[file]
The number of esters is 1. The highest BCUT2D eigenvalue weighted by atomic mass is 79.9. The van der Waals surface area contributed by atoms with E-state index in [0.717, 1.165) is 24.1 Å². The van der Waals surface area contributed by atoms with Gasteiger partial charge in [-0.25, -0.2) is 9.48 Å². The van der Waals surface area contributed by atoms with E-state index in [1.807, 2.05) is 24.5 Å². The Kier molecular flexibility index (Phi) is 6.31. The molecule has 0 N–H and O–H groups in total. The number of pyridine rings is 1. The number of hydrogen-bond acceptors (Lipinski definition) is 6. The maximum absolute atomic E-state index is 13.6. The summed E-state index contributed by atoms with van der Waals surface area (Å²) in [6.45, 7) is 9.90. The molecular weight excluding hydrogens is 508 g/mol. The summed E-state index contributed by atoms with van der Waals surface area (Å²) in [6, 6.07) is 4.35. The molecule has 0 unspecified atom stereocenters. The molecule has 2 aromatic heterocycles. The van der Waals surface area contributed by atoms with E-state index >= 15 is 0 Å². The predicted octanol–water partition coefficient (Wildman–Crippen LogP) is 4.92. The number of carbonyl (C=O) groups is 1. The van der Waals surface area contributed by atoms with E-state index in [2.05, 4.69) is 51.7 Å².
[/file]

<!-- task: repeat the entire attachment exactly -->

The number of esters is 1. The highest BCUT2D eigenvalue weighted by atomic mass is 79.9. The van der Waals surface area contributed by atoms with E-state index in [0.717, 1.165) is 24.1 Å². The van der Waals surface area contributed by atoms with Gasteiger partial charge in [-0.25, -0.2) is 9.48 Å². The van der Waals surface area contributed by atoms with E-state index in [1.807, 2.05) is 24.5 Å². The Kier molecular flexibility index (Phi) is 6.31. The molecule has 0 N–H and O–H groups in total. The number of pyridine rings is 1. The number of hydrogen-bond acceptors (Lipinski definition) is 6. The maximum absolute atomic E-state index is 13.6. The summed E-state index contributed by atoms with van der Waals surface area (Å²) in [6.45, 7) is 9.90. The molecular weight excluding hydrogens is 508 g/mol. The summed E-state index contributed by atoms with van der Waals surface area (Å²) in [6, 6.07) is 4.35. The molecule has 0 unspecified atom stereocenters. The molecule has 2 aromatic heterocycles. The van der Waals surface area contributed by atoms with E-state index >= 15 is 0 Å². The predicted octanol–water partition coefficient (Wildman–Crippen LogP) is 4.92. The number of carbonyl (C=O) groups is 1. The van der Waals surface area contributed by atoms with E-state index in [2.05, 4.69) is 51.7 Å².